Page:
- The lock screen looks completely different. “Slide to Unlock” is now just text; the virtual slider button is gone.
- Messages has been completely redesigned; say goodbye to shiny text bubbles.
- The Weather app — finally looking like an app worthy of the Apple brand — features animated backgrounds that include realistic snow, rain, and wind effects. The pinch gesture gives you a listed overview of all of your saved locations, including the animated backgrounds for each.
- The much-hated Calendar app and its leather textures and fake stitching have been replaced with a much more attractive, modern design. It looks considerably easier to read.
- Mail has gotten a nice update, with some Mailbox-style gestures for message actions, and a new appearance. Photos are bigger (“edge-to-edge,” as Apple put it), type is cleaner, and you can swipe to move in and out of your inbox and other folders.
- Stocks, Compass, and Calculator benefit from the new design with much cleaner interfaces.
- Game Center has a whole new look and feel (on-stage presenter Craig Federighi openly mocked the old green felt).
- FaceTime is being expanded to include audio-only calls. That’s right: Apple is launching its own Skype competitor.
- Notification Center looks nothing like its old self. It has multiple views available, including a “Today” view that’s Apple’s answer to Android’s home page widgets. Today view gives you time, weather, your agenda for the day, and other important information for your day. And for the first time, Notification Center is now available to access from the lock screen.
- A new “Activation Lock” feature functions as a theft deterrent. If a thief tries to turn off “Find my iPhone” or if they try to wipe the phone’s memory, Activation Lock deactivates the phone completely.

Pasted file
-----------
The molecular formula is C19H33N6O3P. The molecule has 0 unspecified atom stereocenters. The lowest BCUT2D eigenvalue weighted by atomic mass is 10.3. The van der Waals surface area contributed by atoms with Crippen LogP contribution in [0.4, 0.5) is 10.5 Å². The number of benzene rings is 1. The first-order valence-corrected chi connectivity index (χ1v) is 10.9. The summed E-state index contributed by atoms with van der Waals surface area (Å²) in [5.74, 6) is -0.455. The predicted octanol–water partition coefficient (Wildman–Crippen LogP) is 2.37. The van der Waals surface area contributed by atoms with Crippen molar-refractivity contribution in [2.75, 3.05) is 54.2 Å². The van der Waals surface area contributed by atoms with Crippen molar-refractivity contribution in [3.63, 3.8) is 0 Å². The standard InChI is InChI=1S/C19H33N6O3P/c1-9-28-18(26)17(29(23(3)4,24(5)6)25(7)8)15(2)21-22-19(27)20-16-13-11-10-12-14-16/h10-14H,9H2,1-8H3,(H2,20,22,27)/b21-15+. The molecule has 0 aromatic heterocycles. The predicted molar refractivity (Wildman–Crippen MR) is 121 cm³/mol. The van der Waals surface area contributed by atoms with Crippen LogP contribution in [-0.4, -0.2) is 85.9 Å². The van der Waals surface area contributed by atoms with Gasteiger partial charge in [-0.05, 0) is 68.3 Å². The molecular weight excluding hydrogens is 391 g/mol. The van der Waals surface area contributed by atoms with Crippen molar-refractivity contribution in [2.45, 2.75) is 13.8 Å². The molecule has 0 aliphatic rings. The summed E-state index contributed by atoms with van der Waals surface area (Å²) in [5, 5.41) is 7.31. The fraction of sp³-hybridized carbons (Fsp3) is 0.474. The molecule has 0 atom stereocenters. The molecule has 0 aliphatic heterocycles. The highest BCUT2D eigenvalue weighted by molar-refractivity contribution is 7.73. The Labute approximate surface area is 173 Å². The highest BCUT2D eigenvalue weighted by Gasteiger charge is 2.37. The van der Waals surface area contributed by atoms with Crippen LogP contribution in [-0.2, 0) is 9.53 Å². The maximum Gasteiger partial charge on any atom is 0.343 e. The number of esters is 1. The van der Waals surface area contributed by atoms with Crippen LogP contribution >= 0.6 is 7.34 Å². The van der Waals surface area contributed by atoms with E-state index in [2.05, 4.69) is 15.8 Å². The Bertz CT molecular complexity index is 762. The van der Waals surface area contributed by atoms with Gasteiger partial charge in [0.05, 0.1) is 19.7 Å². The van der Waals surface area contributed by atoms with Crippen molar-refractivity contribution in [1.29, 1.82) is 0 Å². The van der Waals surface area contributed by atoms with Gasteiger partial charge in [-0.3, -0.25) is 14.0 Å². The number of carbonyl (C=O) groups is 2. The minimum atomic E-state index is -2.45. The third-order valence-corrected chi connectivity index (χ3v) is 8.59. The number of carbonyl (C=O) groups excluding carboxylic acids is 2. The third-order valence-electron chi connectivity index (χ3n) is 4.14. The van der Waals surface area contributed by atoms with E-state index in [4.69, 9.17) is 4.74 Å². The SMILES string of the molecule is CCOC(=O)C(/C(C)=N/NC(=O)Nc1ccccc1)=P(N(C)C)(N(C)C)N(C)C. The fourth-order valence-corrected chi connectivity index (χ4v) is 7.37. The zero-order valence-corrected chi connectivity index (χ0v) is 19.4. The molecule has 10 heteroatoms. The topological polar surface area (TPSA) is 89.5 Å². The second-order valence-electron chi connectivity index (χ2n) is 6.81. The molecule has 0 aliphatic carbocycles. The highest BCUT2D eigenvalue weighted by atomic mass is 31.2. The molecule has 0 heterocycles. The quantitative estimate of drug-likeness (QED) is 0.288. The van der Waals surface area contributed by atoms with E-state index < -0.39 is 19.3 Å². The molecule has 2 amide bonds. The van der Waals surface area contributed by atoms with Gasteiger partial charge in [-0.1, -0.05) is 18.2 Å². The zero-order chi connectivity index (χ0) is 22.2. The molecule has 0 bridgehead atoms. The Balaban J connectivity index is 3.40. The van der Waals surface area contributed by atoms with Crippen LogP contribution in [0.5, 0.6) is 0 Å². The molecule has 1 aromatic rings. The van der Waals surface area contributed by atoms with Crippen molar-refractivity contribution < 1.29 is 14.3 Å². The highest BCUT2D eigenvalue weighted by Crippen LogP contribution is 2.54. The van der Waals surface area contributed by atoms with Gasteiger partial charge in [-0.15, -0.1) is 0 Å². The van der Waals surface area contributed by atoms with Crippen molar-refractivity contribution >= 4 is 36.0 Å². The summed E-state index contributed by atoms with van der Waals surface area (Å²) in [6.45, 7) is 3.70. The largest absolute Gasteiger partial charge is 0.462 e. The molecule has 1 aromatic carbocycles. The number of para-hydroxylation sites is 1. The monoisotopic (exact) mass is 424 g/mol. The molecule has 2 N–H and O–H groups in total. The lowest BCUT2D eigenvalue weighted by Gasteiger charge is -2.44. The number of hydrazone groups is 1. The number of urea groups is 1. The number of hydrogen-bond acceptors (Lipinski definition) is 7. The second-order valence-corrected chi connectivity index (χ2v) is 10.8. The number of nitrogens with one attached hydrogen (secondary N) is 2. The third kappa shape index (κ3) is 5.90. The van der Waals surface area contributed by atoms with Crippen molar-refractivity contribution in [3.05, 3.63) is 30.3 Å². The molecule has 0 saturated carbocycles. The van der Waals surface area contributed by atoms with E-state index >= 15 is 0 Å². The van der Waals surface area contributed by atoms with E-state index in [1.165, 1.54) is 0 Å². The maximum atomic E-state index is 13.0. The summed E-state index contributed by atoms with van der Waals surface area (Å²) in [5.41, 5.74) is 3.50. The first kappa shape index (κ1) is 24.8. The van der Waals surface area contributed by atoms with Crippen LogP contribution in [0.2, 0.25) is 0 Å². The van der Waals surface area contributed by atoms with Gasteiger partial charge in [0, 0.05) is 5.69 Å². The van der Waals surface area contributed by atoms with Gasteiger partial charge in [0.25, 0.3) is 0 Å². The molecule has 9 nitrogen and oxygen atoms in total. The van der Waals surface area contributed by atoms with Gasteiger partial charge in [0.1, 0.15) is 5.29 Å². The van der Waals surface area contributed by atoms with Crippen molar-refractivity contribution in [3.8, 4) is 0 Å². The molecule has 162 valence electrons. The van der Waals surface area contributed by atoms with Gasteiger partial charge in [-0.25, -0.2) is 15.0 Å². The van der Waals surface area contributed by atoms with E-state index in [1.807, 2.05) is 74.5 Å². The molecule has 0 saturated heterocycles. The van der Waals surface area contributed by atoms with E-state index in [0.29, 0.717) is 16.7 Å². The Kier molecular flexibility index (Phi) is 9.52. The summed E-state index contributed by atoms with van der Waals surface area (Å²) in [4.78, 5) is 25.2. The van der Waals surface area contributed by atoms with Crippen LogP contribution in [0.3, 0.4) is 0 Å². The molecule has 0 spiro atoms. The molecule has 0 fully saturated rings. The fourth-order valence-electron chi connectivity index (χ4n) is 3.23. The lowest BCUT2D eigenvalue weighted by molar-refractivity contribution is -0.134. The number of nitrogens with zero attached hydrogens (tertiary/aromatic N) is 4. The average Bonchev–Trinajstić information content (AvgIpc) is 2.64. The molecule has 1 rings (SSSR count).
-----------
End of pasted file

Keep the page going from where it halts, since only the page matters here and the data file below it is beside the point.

- There’s a sleeker new virtual keyboard.
- App folders finally have multiple pages! You swipe through them just as you do the home screen.
Ten major new features were outlined, and here they are.
1. Control Center: This long-desired feature lets you swipe-up from the bottom of the screen to get a translucent new menu that has all of your most-needed controls without any need to access Settings. From Control Center, you can instantly access volume, music playback, screen brightness, Do Not Disturb, Bluetooth, WiFi, airplane mode, and much more. There’s even a built-in Flashlight app accessible right from Control Center.
2. Multitasking: At long last, multitasking becomes available for all apps in iOS 7, and Apple has worked hard to minimize battery use for multitasking. Multitasking apps will adapt intelligently to your network conditions, and they’ll download the latest data (such as news apps) in the background after learning from your usage habits. Best of all, when you double-tap the Home button to bring up the multitasking tray, you don’t just get a tiny row of icons anymore. iOS 7’s multitasking takes over the whole screen, giving you preview panes of every open app to scroll through.